Storm Around a Coffee Cup

After six episodes of Greenstar, Simon Cantan and I have both seen the potential improvement in both speed and quality that can come from brainstorming with someone else. However, the benefits aren’t limited to full-on collaborations. With the right approach solitary authors can benefit from the advantages of a team without the downsides.

Simon and I, and a few other like-minded authors are experimenting with regular web-chats to brainstorm each other’s projects.

Last Sunday’s meeting covered interesting twists on fantasy tropes for a parody, any benefits or disadvantages of setting a novel outside of Europe, and possible blurbs for Inner Beauty.

Compared to the few days it took me to revise and consult on blurbs for other stories, the brainstorming identified the solid hooks and genre indications that a good blurb needs in under 10 minutes.

Therefore, I wanted to share some suggestions to help anyone else who wanted to try it:

  • Share the Start Point Beforehand: the unconscious mind processes ideas even when you are not aware of it, so giving everyone a written summary will not only allow more time for brainstorming, but will also prepare people to produce ideas.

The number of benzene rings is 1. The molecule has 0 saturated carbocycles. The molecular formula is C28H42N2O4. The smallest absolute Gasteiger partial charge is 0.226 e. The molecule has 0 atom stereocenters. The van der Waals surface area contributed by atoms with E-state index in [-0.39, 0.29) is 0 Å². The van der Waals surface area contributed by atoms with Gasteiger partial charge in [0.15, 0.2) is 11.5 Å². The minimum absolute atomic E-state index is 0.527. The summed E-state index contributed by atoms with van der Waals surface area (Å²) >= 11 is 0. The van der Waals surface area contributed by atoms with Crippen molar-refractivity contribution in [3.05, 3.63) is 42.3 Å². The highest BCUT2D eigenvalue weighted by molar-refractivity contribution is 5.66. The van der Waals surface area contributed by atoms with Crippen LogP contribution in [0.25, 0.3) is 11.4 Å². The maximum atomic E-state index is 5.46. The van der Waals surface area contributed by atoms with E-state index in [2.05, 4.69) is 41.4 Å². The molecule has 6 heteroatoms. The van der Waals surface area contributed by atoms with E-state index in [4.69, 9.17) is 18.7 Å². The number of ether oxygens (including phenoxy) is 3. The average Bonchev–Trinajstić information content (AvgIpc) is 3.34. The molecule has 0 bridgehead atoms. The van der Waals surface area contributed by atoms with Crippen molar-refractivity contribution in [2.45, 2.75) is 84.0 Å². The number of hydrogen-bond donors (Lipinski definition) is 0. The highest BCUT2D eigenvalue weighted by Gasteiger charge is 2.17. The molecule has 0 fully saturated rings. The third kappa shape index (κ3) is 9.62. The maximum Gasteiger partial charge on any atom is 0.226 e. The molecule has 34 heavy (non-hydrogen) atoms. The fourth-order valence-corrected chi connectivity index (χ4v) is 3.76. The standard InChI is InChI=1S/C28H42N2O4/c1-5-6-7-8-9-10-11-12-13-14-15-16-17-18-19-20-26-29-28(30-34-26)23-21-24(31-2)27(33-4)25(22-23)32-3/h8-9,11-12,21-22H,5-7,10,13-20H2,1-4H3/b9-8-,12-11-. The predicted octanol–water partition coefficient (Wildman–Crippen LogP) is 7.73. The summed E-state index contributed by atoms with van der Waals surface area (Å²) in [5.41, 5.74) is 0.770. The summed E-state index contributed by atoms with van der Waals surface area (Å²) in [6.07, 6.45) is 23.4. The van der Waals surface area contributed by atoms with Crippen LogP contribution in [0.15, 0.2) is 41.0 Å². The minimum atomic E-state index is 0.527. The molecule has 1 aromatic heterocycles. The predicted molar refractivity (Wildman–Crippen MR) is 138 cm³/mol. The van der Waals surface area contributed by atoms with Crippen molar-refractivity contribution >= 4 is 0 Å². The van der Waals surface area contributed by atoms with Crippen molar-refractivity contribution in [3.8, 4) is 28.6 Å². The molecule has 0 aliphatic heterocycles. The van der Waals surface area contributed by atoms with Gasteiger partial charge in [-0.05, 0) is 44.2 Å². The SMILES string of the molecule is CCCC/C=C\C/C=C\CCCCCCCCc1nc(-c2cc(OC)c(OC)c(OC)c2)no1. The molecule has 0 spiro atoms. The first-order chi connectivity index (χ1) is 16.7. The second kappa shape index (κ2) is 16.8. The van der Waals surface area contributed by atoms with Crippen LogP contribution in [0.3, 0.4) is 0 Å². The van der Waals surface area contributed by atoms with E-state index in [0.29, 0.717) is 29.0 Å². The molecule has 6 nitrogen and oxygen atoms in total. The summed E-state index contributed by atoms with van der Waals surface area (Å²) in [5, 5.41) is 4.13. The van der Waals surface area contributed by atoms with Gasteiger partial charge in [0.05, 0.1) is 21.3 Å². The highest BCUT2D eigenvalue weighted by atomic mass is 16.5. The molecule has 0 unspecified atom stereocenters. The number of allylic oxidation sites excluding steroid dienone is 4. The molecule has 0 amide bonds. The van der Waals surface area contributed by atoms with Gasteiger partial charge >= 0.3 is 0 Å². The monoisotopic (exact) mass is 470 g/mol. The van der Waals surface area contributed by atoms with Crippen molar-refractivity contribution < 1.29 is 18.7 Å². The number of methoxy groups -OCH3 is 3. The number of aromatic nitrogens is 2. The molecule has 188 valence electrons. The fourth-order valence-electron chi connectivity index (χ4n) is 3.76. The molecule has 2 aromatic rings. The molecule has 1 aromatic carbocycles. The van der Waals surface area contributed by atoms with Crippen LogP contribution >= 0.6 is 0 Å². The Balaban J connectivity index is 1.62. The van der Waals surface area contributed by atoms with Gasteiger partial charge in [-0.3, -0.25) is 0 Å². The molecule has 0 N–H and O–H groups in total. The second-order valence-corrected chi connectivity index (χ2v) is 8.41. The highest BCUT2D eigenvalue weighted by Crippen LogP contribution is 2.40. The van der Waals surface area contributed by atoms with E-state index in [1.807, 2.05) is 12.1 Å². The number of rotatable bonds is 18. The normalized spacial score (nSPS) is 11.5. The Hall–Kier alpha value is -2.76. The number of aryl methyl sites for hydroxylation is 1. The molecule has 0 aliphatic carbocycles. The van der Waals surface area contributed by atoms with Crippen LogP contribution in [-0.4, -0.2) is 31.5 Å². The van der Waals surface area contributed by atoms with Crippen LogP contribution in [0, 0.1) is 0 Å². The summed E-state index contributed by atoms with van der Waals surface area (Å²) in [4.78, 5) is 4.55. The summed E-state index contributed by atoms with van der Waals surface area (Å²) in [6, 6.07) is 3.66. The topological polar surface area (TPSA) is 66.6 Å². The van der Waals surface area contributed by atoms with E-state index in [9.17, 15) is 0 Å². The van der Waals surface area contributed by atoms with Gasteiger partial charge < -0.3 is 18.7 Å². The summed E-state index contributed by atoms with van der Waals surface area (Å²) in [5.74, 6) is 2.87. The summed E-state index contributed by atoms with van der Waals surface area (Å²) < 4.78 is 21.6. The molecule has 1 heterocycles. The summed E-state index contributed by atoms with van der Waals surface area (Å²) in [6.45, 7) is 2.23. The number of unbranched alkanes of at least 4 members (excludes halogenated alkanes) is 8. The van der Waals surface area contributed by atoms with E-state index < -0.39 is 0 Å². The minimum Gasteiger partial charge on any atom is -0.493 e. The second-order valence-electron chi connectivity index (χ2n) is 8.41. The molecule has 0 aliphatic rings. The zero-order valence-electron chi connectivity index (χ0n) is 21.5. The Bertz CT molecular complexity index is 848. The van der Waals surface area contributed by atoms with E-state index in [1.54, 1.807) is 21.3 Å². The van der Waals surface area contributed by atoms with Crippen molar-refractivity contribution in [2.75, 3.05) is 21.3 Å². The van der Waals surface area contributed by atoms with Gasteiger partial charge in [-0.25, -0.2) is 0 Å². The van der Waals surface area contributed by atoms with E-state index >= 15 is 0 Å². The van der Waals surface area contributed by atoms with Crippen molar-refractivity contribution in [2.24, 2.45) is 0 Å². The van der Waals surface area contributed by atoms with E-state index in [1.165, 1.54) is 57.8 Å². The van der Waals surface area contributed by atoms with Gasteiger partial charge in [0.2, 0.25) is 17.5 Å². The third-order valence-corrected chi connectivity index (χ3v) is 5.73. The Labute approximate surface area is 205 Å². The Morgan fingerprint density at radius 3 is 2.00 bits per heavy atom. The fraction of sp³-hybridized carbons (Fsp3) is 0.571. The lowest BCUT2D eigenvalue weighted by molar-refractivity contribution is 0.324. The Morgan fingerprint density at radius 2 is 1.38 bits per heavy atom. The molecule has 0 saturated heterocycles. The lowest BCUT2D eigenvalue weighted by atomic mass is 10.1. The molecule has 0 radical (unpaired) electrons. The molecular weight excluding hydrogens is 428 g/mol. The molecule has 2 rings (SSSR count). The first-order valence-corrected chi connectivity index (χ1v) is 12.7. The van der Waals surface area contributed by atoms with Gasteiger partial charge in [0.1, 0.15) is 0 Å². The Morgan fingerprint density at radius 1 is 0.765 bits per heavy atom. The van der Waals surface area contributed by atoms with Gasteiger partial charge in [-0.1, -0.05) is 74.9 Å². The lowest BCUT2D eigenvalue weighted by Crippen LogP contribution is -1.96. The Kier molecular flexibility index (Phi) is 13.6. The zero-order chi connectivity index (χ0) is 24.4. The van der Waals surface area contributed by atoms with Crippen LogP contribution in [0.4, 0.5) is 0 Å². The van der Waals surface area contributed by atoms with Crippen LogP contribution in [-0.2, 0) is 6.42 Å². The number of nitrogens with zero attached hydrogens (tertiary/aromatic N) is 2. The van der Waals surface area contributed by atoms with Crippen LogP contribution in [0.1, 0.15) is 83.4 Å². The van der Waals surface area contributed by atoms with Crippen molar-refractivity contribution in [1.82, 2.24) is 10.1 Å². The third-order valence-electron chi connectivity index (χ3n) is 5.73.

• Keep it short: the power of group brainstorming is ideas that one person has triggering a new idea for someone else. However, each idea moves you in a random direction, so the longer you focus on something the greater the chance you will end up in a really interesting conversation about something very different from your current obstacles. So, it is better to have a shorter session, revise the project, and then brainstorm the new project. We have limited discussion of each person’s project to 10 minutes, but it might vary depending on how many people are brainstorming.

  • Work on an Immediate Issue: the human mind tends to remember the start and end of things. But no idea is better or worse because of when it is shared. Therefore, trying to advance more than one step risks missing out on the ideas that came in the middle.

  • Keep the Group Small: while it might seem that another person is another chance for someone to have a really innovative idea, anyone who has frequent meetings will have already noticed the inverse relationship between number of participants and participant immersion. We had four participants last week, and it did not feel like anyone was just spectating.

  • Record the Meeting: if people don’t have to take notes they will be able to focus only on having ideas.

And of course, anything that involves almost constant discussion should be accompanied by a mug of coffee; or other drink of choice.

Do you group brainstorm? What works or doesn’t work for you?


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